Elders meet with the mayor and the governor of Gao in the city of Gao, Northern Mali, Wednesday. All tribe leaders were called to attend the meeting in an effort to avoid vengeance attacks following the arrival of French and Chadian troops in the area, ending 10 months of sharia laws. (Jerome Delay/AP Photo)
NIAMEY, Niger — The French capture of the airport at Kidal, the last of the major Malian towns overrun last year by al-Qaida-affiliated militants, very likely marks the beginning of the end of France’s aggressive advance against the insurgents. What comes next may prove much more difficult: hunting down an Islamist foe that for the most part is still at large in vast, trackless desert expanses.
France already may be seeing a glimmer of the challenges that lie ahead. French and Chadian special forces at the airport have yet to enter Kidal, a desert outpost near Mali’s border with Algeria and Niger that’s dominated by the Tuareg, a distinct ethnic group whose rebellion a year ago after flooding in from Libya started northern Mali’s sudden collapse. The Tuareg separatist movement, the National Movement for the Liberation of Azawad, quickly pushed the Malian army out, only to be shoved aside by Islamist militants, including al-Qaida in the Islamic Maghreb.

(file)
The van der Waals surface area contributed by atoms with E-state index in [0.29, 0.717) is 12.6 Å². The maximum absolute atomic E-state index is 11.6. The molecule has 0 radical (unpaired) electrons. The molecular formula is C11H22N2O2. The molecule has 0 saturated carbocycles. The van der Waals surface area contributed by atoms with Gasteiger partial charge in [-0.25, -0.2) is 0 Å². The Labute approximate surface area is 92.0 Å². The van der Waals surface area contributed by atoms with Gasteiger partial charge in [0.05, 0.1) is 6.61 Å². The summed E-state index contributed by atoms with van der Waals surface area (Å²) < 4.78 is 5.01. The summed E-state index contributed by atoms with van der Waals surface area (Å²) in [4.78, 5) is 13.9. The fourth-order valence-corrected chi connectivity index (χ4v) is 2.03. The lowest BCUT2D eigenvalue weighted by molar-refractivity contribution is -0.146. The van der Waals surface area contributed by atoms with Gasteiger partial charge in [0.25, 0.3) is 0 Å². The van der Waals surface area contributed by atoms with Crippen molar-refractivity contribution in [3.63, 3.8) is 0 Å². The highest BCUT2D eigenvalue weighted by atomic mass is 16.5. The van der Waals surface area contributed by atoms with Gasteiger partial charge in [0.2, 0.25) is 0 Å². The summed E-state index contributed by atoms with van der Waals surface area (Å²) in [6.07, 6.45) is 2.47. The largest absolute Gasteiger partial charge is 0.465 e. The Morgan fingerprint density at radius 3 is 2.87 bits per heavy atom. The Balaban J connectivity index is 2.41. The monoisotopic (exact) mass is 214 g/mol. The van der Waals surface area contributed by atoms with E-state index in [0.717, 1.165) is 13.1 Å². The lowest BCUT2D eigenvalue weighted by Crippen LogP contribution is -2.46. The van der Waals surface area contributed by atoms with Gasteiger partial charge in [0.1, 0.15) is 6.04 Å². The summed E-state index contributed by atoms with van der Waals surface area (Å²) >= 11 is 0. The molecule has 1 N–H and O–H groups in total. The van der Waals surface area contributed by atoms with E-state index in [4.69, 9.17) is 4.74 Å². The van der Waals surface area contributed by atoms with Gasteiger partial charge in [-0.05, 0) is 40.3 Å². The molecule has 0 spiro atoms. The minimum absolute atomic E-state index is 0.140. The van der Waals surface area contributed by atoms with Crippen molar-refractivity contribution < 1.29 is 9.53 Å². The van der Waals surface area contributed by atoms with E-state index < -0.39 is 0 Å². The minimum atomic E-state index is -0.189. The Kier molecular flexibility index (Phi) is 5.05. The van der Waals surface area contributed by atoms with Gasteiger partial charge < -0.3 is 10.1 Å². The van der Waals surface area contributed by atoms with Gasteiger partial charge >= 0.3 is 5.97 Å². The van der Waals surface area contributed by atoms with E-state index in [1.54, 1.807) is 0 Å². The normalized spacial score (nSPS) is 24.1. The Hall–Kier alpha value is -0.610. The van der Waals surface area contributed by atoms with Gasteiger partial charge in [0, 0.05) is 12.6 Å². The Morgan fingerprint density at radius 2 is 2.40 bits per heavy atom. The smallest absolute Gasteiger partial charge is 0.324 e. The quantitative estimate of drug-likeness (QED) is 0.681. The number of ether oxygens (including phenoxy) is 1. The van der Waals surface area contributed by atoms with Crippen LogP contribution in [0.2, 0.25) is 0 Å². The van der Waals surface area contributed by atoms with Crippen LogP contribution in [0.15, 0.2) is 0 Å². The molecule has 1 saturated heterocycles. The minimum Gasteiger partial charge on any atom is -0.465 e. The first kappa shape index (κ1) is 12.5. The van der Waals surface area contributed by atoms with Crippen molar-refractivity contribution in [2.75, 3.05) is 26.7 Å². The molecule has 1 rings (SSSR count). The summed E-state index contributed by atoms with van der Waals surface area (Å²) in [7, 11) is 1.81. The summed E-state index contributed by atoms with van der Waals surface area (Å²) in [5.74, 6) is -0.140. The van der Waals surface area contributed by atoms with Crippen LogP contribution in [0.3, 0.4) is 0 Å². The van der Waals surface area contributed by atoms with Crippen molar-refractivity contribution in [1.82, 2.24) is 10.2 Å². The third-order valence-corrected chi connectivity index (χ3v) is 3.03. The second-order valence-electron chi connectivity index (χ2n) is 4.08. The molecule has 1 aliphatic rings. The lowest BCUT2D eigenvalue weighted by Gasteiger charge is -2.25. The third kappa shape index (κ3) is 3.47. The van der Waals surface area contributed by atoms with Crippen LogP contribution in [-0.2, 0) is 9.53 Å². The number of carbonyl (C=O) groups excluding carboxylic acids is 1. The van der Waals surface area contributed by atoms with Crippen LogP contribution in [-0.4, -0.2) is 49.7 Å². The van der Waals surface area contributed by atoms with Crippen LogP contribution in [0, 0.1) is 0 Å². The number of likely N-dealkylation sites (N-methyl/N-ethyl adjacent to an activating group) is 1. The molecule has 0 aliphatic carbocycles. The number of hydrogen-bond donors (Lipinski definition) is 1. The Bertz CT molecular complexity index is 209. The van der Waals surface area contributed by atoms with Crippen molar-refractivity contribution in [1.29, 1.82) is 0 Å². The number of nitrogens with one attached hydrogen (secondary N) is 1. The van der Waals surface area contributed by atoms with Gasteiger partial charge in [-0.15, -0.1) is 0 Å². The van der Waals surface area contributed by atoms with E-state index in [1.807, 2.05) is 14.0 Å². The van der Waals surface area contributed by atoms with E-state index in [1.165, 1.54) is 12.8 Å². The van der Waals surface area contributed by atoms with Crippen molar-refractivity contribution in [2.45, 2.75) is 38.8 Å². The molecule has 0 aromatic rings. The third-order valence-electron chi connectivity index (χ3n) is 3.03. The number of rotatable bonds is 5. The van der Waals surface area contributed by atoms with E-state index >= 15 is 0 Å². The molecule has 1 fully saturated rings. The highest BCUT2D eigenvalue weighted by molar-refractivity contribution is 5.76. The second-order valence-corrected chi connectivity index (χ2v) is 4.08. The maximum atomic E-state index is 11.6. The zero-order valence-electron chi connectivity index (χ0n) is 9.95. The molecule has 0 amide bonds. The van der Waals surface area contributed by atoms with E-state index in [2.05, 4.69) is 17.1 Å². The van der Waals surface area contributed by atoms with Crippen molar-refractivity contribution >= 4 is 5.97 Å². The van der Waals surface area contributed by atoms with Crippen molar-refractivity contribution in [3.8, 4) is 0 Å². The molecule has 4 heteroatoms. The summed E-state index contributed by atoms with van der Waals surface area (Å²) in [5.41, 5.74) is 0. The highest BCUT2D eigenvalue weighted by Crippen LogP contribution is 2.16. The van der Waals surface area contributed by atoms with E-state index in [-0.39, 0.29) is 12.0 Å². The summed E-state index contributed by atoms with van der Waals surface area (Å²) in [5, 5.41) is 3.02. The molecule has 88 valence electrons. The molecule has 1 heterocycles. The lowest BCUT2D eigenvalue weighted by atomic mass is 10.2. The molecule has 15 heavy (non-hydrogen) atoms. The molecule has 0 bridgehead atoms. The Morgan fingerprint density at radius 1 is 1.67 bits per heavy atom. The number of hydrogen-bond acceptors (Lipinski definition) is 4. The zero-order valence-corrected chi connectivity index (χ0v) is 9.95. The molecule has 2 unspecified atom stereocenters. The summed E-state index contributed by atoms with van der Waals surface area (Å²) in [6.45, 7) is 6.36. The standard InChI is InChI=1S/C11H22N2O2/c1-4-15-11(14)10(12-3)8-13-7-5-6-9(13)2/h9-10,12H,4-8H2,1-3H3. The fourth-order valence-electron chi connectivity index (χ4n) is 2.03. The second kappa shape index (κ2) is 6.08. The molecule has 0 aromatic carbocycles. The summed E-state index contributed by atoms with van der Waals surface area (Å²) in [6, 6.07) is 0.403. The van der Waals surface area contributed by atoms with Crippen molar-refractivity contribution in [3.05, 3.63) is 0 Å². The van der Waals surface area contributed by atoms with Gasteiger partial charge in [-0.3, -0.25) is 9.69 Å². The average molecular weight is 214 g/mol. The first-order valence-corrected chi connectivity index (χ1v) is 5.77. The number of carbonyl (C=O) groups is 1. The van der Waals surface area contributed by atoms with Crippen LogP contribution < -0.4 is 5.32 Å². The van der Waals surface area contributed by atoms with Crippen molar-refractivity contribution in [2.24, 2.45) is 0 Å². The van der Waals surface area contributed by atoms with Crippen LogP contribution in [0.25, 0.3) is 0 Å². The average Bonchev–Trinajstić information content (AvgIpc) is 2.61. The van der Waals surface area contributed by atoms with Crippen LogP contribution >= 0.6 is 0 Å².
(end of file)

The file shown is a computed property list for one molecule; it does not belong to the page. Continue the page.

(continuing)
Now, with France quickly pushing the al-Qaida-linked militants back, the National Movement for the Liberation of Azawad claims to have retaken a flurry of desert posts in advance of Mali’s military. France has close ties within the Tuareg community, and Francophone Africa’s news media have been full of speculation of backroom deals.
Keeping the Tuareg separatist movement on the side of the anti-Islamist campaign is something the French would like to have happen — and something that Ag Mossa Attaher, the movement’s spokesman, said his group would prefer as well. But first, the movement would like to negotiate the status of Azawad, as it calls its desert homeland.
Chief among those demands is keeping the Malian army from returning to Kidal, a position unlikely to be viewed happily in Bamako, the Malian capital hundreds of miles to the south. Without the Malian army to occupy Kidal, only Chadian troops right now are allied with the French in what appears to be an increasingly complex stew of political and ethnic rivalries.
That means the turbaned Chadians are likely to take over France’s security mission.
Chad, like Mali and Niger, a former French colony, has sent more troops than any other African nation to battle alongside France, even though it isn’t a member of the West African bloc of nations that the United Nations tasked to organize an intervention force.